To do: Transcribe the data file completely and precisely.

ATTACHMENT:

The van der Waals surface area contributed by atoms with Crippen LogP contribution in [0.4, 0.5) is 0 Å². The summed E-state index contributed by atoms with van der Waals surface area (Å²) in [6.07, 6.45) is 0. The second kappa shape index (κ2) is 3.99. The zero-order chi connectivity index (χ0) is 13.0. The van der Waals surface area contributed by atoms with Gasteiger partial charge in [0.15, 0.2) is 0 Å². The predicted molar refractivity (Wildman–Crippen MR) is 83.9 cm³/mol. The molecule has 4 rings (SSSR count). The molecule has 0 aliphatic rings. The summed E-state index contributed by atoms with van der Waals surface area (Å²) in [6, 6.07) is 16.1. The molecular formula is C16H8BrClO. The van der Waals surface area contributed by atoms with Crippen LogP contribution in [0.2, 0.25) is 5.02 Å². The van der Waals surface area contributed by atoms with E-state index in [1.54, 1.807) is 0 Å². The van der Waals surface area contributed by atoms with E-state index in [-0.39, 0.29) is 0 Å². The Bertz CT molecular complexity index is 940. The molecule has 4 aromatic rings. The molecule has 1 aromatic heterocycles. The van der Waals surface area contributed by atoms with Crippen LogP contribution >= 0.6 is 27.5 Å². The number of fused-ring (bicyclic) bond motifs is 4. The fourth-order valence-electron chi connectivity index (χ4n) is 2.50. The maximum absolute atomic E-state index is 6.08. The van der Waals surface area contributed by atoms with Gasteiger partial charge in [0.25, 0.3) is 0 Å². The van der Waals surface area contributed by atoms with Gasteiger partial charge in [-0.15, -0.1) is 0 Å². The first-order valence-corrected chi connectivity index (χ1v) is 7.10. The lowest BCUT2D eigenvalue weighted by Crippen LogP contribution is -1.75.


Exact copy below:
The van der Waals surface area contributed by atoms with Crippen LogP contribution in [0.4, 0.5) is 0 Å². The summed E-state index contributed by atoms with van der Waals surface area (Å²) in [6.07, 6.45) is 0. The second kappa shape index (κ2) is 3.99. The zero-order chi connectivity index (χ0) is 13.0. The van der Waals surface area contributed by atoms with Gasteiger partial charge in [0.15, 0.2) is 0 Å². The predicted molar refractivity (Wildman–Crippen MR) is 83.9 cm³/mol. The molecule has 4 rings (SSSR count). The molecule has 0 aliphatic rings. The summed E-state index contributed by atoms with van der Waals surface area (Å²) in [6, 6.07) is 16.1. The molecular formula is C16H8BrClO. The van der Waals surface area contributed by atoms with Crippen LogP contribution in [0.2, 0.25) is 5.02 Å². The van der Waals surface area contributed by atoms with E-state index in [1.54, 1.807) is 0 Å². The van der Waals surface area contributed by atoms with E-state index in [-0.39, 0.29) is 0 Å². The Bertz CT molecular complexity index is 940. The molecule has 4 aromatic rings. The molecule has 1 aromatic heterocycles. The van der Waals surface area contributed by atoms with Crippen LogP contribution >= 0.6 is 27.5 Å². The number of fused-ring (bicyclic) bond motifs is 4. The fourth-order valence-electron chi connectivity index (χ4n) is 2.50. The maximum absolute atomic E-state index is 6.08. The van der Waals surface area contributed by atoms with Gasteiger partial charge in [0.25, 0.3) is 0 Å². The van der Waals surface area contributed by atoms with Gasteiger partial charge in [-0.15, -0.1) is 0 Å². The first-order valence-corrected chi connectivity index (χ1v) is 7.10. The lowest BCUT2D eigenvalue weighted by Crippen LogP contribution is -1.75.